The Philippines and the United Nations human rights bodies
LATEST UPDATE: July 9, 2020 - 12:34pm
LOCATION:
GENEVA
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July 9, 2020

Opposition Sen. Leila de Lima says the DOJ-led panel that allegedly reviews the police killings in President Rodrigo Duterte's drug war is "too late, too little and too weak." 

"Unless and until we see any actual, significant and concrete achievements, in terms of case build-up and prosecution of EJK offenders, the sincerity of this initiative will remain dubious at best. For the moment, this representation will just call it as it is: a desperate, last-minute attempt at evading accountability," De Lima says.

July 1, 2020

Watchdog Human Rights Watch says the Philippines' inter-agency panel created to investigate killings under its brutal drug war is "nothing more than a ruse to shield the country from international scrutiny."

"The International Criminal Court could open an investigation into crimes against humanity committed up to March 17, 2019, the date when the Philippines’ withdrawal from the court took effect," Phil Robertson, HRW deputy Asia director, says. 

"It’s also a naked attempt to discourage the Human Rights Council from starting an independent, international investigation into the “drug war” killings and related violations as recommended by the UN high commissioner and 23 UN human rights experts. Countries at the Human Rights Council should not be fooled," he adds.

June 4, 2020

Amnesty International says the report of the United Nations Office of the High Commissioner for Human Rights reveals urgent need for international investigation into the human rights abuses in the Philippines.

"This long-awaited report is a damning indictment of the Philippine’s ‘war on drugs’," says AI's Asia-Pacific regional director, Nicholas Bequelin 

“This failed ‘war’ has seen thousands murdered by the police as part of a widespread and systematic attack against poor communities in the name of combatting drugs. Like the UN, we are deeply concerned by the total impunity enjoyed by those who have perpetrated these crimes, which has allowed for the proliferation of further serious human rights violations in the country," he adds.

June 4, 2020

The United Nations Human Rights Office reports that the Philippines' efforts on countering national security threats and illegal drugs resulted in human rights violations.

The report notes that at least 8,663 have been killed since the launch of President Rodrigo Duterte's so-called war on drugs in 2016. Between 2015 and 2019, at least 248 human rights defenders, legal professionals, journalists and trade unionists have been killed in relation to their work.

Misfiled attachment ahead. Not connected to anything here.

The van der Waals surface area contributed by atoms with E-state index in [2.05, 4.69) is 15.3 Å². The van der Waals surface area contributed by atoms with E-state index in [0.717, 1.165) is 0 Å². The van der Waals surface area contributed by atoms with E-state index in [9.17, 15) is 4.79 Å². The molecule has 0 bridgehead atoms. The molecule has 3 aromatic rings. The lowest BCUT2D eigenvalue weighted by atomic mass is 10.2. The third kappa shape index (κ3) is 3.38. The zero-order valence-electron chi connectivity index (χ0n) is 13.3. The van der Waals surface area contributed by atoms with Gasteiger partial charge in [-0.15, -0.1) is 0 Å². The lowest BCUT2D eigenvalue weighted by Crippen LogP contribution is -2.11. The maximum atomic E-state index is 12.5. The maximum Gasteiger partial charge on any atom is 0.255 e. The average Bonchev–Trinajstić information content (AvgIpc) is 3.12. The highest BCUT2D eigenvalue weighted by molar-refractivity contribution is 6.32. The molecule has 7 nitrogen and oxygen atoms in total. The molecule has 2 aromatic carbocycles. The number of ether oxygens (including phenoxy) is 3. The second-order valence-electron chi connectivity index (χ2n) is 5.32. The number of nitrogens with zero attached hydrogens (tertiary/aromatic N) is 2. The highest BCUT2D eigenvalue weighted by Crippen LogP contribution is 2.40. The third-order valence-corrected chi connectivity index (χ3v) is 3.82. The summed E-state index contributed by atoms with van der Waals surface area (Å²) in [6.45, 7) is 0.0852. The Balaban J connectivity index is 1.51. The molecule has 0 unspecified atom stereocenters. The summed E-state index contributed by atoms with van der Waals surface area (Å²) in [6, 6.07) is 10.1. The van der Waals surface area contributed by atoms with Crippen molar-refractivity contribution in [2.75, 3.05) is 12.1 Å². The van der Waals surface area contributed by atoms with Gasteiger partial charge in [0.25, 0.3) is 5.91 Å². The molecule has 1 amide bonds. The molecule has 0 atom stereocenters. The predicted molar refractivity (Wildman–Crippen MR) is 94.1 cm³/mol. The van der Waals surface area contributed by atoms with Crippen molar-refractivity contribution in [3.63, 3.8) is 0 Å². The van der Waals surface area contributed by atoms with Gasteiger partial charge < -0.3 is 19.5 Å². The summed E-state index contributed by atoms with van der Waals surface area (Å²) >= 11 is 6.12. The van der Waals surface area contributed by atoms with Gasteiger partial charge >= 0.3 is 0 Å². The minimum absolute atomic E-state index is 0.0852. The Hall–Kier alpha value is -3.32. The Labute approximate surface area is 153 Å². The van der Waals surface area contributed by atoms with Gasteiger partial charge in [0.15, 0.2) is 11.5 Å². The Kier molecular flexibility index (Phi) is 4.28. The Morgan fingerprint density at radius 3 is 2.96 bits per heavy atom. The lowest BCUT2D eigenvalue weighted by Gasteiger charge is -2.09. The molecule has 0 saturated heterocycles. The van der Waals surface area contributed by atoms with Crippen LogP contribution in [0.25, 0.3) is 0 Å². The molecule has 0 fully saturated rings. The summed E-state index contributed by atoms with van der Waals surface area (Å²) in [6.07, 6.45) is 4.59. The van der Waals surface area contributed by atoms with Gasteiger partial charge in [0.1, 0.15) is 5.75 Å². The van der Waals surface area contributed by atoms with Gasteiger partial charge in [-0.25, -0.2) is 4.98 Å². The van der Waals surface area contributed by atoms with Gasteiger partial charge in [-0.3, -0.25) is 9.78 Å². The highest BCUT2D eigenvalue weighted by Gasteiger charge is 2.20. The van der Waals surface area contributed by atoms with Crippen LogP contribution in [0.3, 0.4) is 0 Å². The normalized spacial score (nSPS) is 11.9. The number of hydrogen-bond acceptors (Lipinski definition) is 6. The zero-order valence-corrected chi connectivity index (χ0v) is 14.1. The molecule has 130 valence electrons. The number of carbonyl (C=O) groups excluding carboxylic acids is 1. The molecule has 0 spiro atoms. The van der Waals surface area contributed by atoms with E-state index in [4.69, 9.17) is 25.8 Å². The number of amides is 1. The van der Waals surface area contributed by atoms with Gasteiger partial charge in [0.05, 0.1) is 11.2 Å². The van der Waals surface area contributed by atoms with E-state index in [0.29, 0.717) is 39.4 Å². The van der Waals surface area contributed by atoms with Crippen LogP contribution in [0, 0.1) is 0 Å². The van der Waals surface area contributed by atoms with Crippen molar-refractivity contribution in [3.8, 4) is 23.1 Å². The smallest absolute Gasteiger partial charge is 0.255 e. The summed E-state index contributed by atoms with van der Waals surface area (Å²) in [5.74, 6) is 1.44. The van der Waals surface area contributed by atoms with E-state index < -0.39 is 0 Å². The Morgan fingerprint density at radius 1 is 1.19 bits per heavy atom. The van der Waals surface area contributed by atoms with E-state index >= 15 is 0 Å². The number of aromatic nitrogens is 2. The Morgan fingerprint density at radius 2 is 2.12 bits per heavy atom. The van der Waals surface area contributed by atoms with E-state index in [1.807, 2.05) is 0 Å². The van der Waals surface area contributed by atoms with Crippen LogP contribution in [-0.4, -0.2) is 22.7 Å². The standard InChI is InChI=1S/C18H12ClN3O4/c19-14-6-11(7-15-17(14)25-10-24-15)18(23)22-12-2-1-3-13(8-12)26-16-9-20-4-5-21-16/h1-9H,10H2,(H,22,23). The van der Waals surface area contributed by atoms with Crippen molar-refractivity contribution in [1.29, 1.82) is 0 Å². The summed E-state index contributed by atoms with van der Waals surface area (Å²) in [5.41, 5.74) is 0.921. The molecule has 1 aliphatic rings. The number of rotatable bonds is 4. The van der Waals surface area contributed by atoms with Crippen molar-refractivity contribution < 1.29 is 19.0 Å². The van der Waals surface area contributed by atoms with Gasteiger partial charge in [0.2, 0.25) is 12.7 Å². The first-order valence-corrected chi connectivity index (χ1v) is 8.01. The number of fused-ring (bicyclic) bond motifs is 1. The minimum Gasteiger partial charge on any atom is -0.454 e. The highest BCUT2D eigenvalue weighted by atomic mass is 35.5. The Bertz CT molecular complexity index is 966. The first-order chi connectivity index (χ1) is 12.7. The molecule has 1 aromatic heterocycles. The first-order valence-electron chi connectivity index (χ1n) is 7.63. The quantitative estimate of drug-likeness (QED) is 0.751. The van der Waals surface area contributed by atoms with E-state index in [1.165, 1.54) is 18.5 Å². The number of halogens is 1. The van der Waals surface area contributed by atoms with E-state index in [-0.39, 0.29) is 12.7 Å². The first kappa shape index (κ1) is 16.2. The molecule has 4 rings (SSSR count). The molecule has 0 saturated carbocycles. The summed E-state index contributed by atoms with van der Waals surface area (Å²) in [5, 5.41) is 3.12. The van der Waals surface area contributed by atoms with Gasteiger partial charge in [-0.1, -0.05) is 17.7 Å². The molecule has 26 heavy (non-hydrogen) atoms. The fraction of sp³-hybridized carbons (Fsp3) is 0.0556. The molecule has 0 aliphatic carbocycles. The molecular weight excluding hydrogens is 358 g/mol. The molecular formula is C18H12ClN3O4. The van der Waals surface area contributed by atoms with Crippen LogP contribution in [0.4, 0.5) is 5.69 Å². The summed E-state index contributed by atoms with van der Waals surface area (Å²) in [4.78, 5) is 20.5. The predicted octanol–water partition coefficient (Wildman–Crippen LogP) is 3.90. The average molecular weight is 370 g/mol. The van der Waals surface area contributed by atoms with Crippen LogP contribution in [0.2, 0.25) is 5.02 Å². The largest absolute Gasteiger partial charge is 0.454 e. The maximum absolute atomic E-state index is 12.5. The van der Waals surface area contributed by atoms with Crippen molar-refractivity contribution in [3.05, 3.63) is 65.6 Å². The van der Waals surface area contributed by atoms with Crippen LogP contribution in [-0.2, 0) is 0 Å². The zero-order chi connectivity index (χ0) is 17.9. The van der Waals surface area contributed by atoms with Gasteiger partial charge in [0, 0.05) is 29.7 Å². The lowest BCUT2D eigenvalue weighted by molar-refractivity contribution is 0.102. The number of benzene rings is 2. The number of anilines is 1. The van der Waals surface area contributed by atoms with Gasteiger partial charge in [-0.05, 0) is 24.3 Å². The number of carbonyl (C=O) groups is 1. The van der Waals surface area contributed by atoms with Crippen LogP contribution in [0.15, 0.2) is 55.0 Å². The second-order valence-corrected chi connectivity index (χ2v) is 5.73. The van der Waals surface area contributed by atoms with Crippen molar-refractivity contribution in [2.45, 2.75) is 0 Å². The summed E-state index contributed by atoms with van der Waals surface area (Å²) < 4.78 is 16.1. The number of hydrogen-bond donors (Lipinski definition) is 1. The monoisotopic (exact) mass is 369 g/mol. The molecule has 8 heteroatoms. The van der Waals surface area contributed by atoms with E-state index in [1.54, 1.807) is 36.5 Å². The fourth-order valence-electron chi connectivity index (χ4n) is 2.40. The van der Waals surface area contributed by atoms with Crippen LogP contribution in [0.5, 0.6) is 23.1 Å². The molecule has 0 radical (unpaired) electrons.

"While there have been important human rights gains in recent years, particularly economic and social rights, the underpinning focus on national security threats — real and inflated — has led to serious human rights violations, reinforced by harmful rhetoric from high-level officials," the report read.
 

March 6, 2019

UN rapporteur Agnes Callamard welcomes the statement of United Nations High Commissioner for Human Rights Michele Bachelet at the Human Rights Council, saying it is important that the agency takes note of the "massive human rights crisis in the Philippines and acts accordingly."

March 16, 2018

Before the United Nations Human Rights Council in Geneva, a representative of the European Union again expresses concern about the "high number of killings associated with the campaign against illegal drugs in the Philippines," Human Rights Watch reports.

"The EU emphasizes the importance of carrying out the campaign with a focus on public health and in full compliance with due process, national law and international human rights law," it says.

It continues:

"It is imperative to conduct prompt, effective, impartial and transparent investigations of all cases of death leading to prosecution in all cases of unlawful killing."

March 11, 2018

Sen. Antonio Trillanes agrees with United Nations High Commissioner for Human Rights Zeid bin Ra'ad, who suggested the need for foul-mouthed Philippine leader Rodrigo Duterte to undergo psychiatric evaluation.

In a statement on Sunday, Trillanes says Duterte's "murderous and erratic ways plus his crass, twisted and perverted statements are indicative of a deeply sick mind."

Trillanes, a staunch critic of the administration, says Duterte's mindset is not normal for a Filipino.

Foreign Affairs Secretary Alan Peter Cayetano wraps up his address before the Geneva-based international arm of the United Nations, urging the body not to "politicize, weaponize human rights."

Speaking before the Human Rights Council, Cayetano fiercely defended President Rodrigo Duterte's brutal and deadly drug war. He said it was launched "to save lives, to preserve families, to protect communities and [to] stop the country from sliding into a narco state."

The illegal drug campaign, however, is marked by apparent police abuses in shooting down drug suspects ahead of formal charges and several cases of mistaken identity killings. Thousands have died in police operations.

Human rights organizations in the Philippines and abroad have also decried extrajudicial executions related to the campaign.

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